As a bagpiper, I play many gigs. Recently I was asked by a funeral director to play at a graveside service for a homeless man. He had no family or friends, so the service was to be at a pauper's cemetery in the Wagga back country. As I was not familiar with the area, I got lost, and being a typical man, I didn't stop for directions. I finally arrived an hour late and saw the funeral guy had evidently gone, and the hearse was nowhere in sight.  There were only the diggers and crew left and they were eating lunch. I felt bad and apologized to the men for being late. I went to the side of the grave, looked down and saw that the vault lid was already in place. I didn't know what else to do, so I started to play.


The workers put down their lunches and began to gather around. I played out my heart and soul for this man with no family and friends. I played like I've never played before for this homeless man. And as I played "Amazing Grace", the workers began to weep. They wept, I wept, we all wept together. When I finished, I packed up my bagpipes and started for my car. Though my head was hung low, my heart was full.


As I opened the door to my car, I heard one of the workers say, "I never seen anything like that before, and I've been putting in septic tanks for twenty years."


Apparently, I'm still lost … it's a man thing.




Air Transat Flight 236.


On August the 24th 2001, Canada’s Air Transat flight, enroute from Toronto to Lisbon, and while over the Atlantic Ocean, experienced a double engine failure due to fuel starvation.


The aircraft was an Airbus A330-243 and there were 293 passengers and 13 crew on board, all of whom survived.


The Airbus A330 had run out of fuel due to a fuel leak caused by improper maintenance. Captain Robert Piché, 48, an experienced glider pilot, and First Officer Dirk de Jager, 28, flew the plane to a successful emergency landing in the Azores, saving all 306 people. In 19 minutes, Piché and De Jager flew their plane without engine power some 120 km, further than any passenger jet in history. The previous record had also been set by Canadian pilots, during the 1983 Gimli Glider incident.


The aircraft first flew on March 16, 1999, configured with 362 seats and placed in service by Air Transat on April 28, 1999. It was powered by two Rolls Royce Trent 772B-60 engines capable of delivering 71,100lb thrust each. Leaving the gate in Toronto, the aircraft had 46.9 tonnes of fuel on board, 4.5 tonnes more than required by regulations.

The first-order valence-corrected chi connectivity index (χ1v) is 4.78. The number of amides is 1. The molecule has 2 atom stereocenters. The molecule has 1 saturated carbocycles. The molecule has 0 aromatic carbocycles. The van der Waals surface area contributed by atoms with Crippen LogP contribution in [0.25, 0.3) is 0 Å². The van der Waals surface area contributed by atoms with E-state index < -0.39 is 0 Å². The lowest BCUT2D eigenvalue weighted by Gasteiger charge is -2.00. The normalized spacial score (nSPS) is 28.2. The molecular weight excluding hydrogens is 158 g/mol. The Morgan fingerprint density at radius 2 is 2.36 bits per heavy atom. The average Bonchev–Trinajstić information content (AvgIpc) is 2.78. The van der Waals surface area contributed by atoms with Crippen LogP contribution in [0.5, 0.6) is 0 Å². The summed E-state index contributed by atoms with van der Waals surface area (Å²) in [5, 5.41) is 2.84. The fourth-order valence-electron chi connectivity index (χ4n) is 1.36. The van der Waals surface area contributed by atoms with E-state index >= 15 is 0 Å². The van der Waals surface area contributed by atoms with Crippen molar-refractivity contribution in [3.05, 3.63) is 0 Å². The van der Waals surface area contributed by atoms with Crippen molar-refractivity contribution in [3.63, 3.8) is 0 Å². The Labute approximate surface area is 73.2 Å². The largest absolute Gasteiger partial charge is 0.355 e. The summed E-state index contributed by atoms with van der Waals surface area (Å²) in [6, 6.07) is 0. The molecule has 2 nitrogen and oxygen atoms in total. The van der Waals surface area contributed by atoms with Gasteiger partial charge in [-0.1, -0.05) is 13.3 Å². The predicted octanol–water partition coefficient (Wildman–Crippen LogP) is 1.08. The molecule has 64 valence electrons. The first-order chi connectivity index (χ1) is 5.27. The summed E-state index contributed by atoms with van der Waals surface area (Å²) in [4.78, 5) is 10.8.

Unknown to the pilots, at 04:38, fuel began to leak from the right engine. At 05:03 UTC, more than 4 hours into the flight, the pilots noticed low oil temperature and high oil pressure on engine #2. Although these readings were an indirect result of the fuel leak, there was no obvious reason for the pilots to consider that as the cause. Consequently, Captain Robert Piché, who had 16,800 hours of flight experience, and First Officer Dirk DeJager, who had 4,800 flight hours, suspected they were false warnings and shared that opinion with their maintenance control centre, who advised them to monitor the situation.


At 05:36 UTC, the pilots received a warning of fuel imbalance. They followed a standard procedure to remedy the imbalance by transferring fuel from the left wing tank to the near-empty right wing tank. The fuel transfer caused fuel from the left wing tank to be lost through the leak in the line to the #2 engine. The fractured fuel line, which was leaking at about one gallon per second, caused a higher than normal fuel flow through the fuel-oil heat exchanger (FOHE), which in turn led to a drop in oil temperature and a rise in oil pressure for the #2 engine.


At 05:45 UTC, the pilots decided to divert to Lajes Air Base in the Azores. They declared a fuel emergency with Santa Maria Oceanic air traffic control three minutes later. At 06:13 UTC, while still 135 miles (217 km) from Lajes, engine #2 flamed out due to fuel starvation. Captain Piché then initiated a descent to 33,000 feet, which was the proper single-engine altitude for the weight of the plane at that time. Ten minutes later, the crew sent a Mayday to Santa Maria Oceanic air traffic control.



Three minutes later, at 06:26 UTC and approximately 65 nautical miles (120 km) from Lajes Air Base, engine #1 also flamed out. Without engine power, the plane lost its primary source of electrical power. The emergency ram air turbine was deployed automatically to provide essential power for critical sensors and instruments to fly the aircraft. However, the aircraft lost its main hydraulic power, which operates the flaps, alternate brakes, and spoilers. The slats would still be powered, however, when the flaps #1 position was selected.